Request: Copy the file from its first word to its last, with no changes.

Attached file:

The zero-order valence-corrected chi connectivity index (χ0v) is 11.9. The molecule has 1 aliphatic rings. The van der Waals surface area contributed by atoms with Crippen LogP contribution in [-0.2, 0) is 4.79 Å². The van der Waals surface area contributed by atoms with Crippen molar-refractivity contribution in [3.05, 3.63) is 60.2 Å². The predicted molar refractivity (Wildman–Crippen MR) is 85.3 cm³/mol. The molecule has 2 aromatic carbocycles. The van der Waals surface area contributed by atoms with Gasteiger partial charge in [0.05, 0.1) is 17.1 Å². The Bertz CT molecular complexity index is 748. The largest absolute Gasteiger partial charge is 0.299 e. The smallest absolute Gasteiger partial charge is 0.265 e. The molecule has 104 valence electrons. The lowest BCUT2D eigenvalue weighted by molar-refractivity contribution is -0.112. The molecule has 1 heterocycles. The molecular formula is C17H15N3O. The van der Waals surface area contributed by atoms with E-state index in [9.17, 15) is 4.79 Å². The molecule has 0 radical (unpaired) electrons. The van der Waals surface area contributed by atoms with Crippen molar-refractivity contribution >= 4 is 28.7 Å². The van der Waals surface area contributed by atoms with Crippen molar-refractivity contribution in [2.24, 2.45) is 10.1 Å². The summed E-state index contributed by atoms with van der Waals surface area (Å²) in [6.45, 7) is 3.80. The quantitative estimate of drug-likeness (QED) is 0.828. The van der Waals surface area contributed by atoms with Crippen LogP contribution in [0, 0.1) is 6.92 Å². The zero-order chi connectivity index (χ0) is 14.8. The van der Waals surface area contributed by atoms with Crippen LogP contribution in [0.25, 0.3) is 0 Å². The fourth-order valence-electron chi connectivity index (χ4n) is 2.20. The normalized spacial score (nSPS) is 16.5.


The zero-order valence-corrected chi connectivity index (χ0v) is 11.9. The molecule has 1 aliphatic rings. The van der Waals surface area contributed by atoms with Crippen LogP contribution in [-0.2, 0) is 4.79 Å². The van der Waals surface area contributed by atoms with Crippen molar-refractivity contribution in [3.05, 3.63) is 60.2 Å². The predicted molar refractivity (Wildman–Crippen MR) is 85.3 cm³/mol. The molecule has 2 aromatic carbocycles. The van der Waals surface area contributed by atoms with Gasteiger partial charge in [0.05, 0.1) is 17.1 Å². The Bertz CT molecular complexity index is 748. The largest absolute Gasteiger partial charge is 0.299 e. The smallest absolute Gasteiger partial charge is 0.265 e. The molecule has 104 valence electrons. The lowest BCUT2D eigenvalue weighted by molar-refractivity contribution is -0.112. The molecule has 1 heterocycles. The molecular formula is C17H15N3O. The van der Waals surface area contributed by atoms with E-state index in [9.17, 15) is 4.79 Å². The molecule has 0 radical (unpaired) electrons. The van der Waals surface area contributed by atoms with Crippen molar-refractivity contribution >= 4 is 28.7 Å². The van der Waals surface area contributed by atoms with Crippen molar-refractivity contribution in [2.24, 2.45) is 10.1 Å². The summed E-state index contributed by atoms with van der Waals surface area (Å²) in [6.45, 7) is 3.80. The quantitative estimate of drug-likeness (QED) is 0.828. The van der Waals surface area contributed by atoms with Crippen LogP contribution in [0, 0.1) is 6.92 Å². The zero-order chi connectivity index (χ0) is 14.8. The van der Waals surface area contributed by atoms with Crippen LogP contribution in [0.25, 0.3) is 0 Å². The fourth-order valence-electron chi connectivity index (χ4n) is 2.20. The normalized spacial score (nSPS) is 16.5.